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Researchers Develop Microfluidic Device Mimicking Vascular System

microfluidic vascular structure

(A) A schematic of the microfluidic device and cell-seeding configuration. (B) Photograph of 2-gel region microfluidic device. (C) Visualization of VE-cadherin (red) at 60 reveals continuous cell–cell junctions. (D) Collagen IV basement membrane deposition (green) around the lumen (red) and in the perivascular space suggests vessel maturation. (E) Perfusion of vessels with 70 kDa dextran reveals patent lumens void of local leaks. Scale bars are 20 mm.

Researchers at the Massachusetts Institute of Technology has developed an improved microfluidic platform incorporating natural vascular structures for modeling the entire process of extravasation in vitro. The device has already been used to shown the effect of inflammatory cytokine TNF-α on tumor cell extravasation.

Previous extravasation assays using microfluidic devices provide higher throughput but are limited in their physiological relevance. On the other hand, in vivo models using live zebrafish provide high resolution imaging and are physiologically relevant but restricted when it comes to their ability for parametric studies. As such, the new system incorporates 3-D microvascular networks that imitate natural blood vessel structure while microfluidic control mimics blood flow. This offers various key advantages over existing in vitro extravasation models including high resolution imaging with fluorescent-labelled tumor cells; increased physiological relevance and the ability to perform parametric studies. The study has been published in journal, Integrative Biology.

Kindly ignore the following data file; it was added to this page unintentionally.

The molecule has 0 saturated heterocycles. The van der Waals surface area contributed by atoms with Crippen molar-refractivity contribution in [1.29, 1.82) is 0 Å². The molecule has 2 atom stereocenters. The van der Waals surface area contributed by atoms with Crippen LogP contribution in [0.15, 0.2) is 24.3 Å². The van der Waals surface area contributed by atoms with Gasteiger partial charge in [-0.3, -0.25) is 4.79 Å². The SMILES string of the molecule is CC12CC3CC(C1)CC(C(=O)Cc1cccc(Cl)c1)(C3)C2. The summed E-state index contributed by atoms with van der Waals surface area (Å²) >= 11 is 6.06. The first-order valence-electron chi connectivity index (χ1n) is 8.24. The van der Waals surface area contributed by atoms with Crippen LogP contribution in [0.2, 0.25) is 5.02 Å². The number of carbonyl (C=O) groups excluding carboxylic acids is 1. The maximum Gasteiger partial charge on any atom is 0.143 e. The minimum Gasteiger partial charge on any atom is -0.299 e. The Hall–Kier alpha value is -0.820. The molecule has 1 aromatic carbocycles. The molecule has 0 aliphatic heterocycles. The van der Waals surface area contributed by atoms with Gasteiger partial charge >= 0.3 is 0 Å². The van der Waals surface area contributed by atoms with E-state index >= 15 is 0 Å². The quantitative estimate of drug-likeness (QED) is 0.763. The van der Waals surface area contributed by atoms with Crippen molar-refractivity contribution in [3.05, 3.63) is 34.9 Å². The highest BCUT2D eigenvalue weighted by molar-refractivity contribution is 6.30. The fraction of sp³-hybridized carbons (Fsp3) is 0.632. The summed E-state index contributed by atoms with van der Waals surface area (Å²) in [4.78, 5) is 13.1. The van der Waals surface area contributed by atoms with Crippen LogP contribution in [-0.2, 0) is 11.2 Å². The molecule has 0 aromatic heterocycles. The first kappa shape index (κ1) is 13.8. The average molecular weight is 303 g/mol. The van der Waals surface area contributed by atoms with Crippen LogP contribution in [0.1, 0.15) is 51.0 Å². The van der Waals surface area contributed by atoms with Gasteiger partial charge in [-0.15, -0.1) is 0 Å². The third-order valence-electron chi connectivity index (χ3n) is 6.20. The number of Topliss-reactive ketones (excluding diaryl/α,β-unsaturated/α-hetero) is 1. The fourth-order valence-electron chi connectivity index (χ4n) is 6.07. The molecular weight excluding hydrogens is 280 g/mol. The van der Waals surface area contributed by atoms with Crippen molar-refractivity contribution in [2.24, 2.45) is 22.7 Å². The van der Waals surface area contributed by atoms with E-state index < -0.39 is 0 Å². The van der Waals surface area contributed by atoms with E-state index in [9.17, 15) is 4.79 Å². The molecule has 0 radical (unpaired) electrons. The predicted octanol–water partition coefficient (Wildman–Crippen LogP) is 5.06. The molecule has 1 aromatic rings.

The improved microfluidic 3-D microvascular platform provides the flexibility in experimentation as researchers can change the cell type, cell density and matrix properties accordingly. This new system has no doubt provided new insights to the complex process of extravasation in cancer metastasis.